Statutory amendments now in effect and a recent court decision will have implications for almost every Illinois employer.
Amendments to the Illinois Human Rights Act Portend More Litigation in State Court.
As of August 24, 2018, the Illinois Human Rights Act, which is the primary Illinois law prohibiting employment discrimination, was amended in two significant respects.
First, the period to file a charge with Illinois Department of Human Rights (IDHR) has been extended from 180 days to 300 days. This change makes the charge-filing period consistent with the filing period for EEOC charges under federal employment discrimination laws.
Second and more significant, charging parties will be able to opt out of the IDHR investigative process. Prior to amendment, the IDHR was required to conduct an investigation within 365 days of the date the charge was filed at which point charging parties could elect to file a complaint with the Illinois Human Rights Commission or in Illinois circuit court. Charging parties who wanted to proceed in the Commission or in court had to wait for the IDHR investigation to conclude or 365 days, whichever came first. As a practical matter, most investigations take longer than a year. The amendment is intended to respond to this lengthy process by requiring the IDHR to advise charging parties within 10 days after filing their charge of their right to forego an investigation and proceed immediately in state court. Charging parties have 60 days after receiving the notice of election to opt out of the IDHR investigation and then have 90 days to file a lawsuit in state court once they receive a second notice allowing their opt-out request.
We anticipate that this amendment will result in more discrimination claims being filed in state court because (i) state courts are often perceived as more employee friendly than federal court and (ii) the Illinois Human Rights Act does not contain the same damages caps for compensatory and punitive damages as Title VII.
Developments under the Illinois Wage Payment Act Have Practical Implications.
Effective January 1, 2019, an amendment to the Illinois Wage Payment and Collection Act (IWPCA) requires that employers reimburse employees for all expenditures or losses incurred by employees within the scope of employment and which were authorized or required by their employer. Although the amendment contains a 30 day period for employees to submit their expenses and supporting documents after incurring such expenses, the statute does not prescribe a date by which employers must reimburse employees. An employer who has a written expense reimbursement policy may rely on that policy to deny an employee expense reimbursement if the employee fails to comply with the policy. Failure to comply with the statute can result in damages equal to the reimbursement amount and a 2 percent penalty for each month the expenses are not paid as well as attorneys’ fees incurred by employees.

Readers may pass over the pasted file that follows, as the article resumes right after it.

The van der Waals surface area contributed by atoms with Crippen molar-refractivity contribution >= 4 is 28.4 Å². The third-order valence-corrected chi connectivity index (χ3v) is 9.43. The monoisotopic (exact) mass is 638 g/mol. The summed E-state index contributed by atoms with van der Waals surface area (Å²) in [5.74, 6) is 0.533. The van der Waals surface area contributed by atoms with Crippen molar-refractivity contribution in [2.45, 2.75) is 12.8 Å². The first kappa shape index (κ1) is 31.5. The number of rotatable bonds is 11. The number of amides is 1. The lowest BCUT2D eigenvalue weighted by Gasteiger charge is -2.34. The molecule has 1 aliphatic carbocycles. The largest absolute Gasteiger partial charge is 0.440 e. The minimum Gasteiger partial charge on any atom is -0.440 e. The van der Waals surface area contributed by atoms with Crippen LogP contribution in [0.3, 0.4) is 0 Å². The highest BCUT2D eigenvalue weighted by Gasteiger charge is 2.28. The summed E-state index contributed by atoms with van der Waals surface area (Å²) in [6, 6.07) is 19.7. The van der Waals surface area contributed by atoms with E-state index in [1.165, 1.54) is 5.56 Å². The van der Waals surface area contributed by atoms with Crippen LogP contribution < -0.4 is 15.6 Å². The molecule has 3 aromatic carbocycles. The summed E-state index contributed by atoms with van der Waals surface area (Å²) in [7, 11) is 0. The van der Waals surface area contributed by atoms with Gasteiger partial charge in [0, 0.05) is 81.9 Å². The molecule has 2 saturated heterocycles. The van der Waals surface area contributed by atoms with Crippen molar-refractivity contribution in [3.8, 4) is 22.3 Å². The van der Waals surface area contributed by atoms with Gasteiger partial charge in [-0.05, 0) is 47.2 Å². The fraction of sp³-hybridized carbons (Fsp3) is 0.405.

The best way to deal with this new rule is to ensure that you have a written expense reimbursement policy which describes the type of expenses that may be incurred, how they are authorized and the process for seeking reimbursement.
Additionally, any employer who pays commissions should be aware of a recent court decision. In Sutula-Johnson v. Office Depot, the federal appeals court in Chicago held that a commission plan which paid sales commissions on a quarterly basis violated the IWPCA. The IWPCA requires that commissions be paid at least monthly. In this case, a salesperson who sold office furniture generated commissions when the customer was invoiced for a purchase, but commissions were not paid until 45 days after the end of each calendar quarter and were not deemed “earned” until they were paid. The default commission rate was increased if quarterly sales exceeded a set amount. The court stated that the IWPCA specifically requires that earned commissions be paid monthly and that an employer cannot avoid this provision by instituting a policy that defers the earning of commissions until the date of payment.
This is a troubling decision because many employers calculate and pay sales commissions on other than a monthly basis. The commissions in the Office Depot case arguably could have been calculated and paid monthly with a bump up at the end of each quarter if the employee generated enough sales to trigger the higher commission rate. The lesson is that if commissions can be calculated monthly, they should be paid monthly to avoid potential liability under the IWPCA. Whether this decision will be used to challenge commission plans that are based on quarterly, semiannual or annual metrics is yet to be seen. Given the number and complexity of many commission plans, it makes sense to have counsel review your plans to minimize your exposure to these type of claims.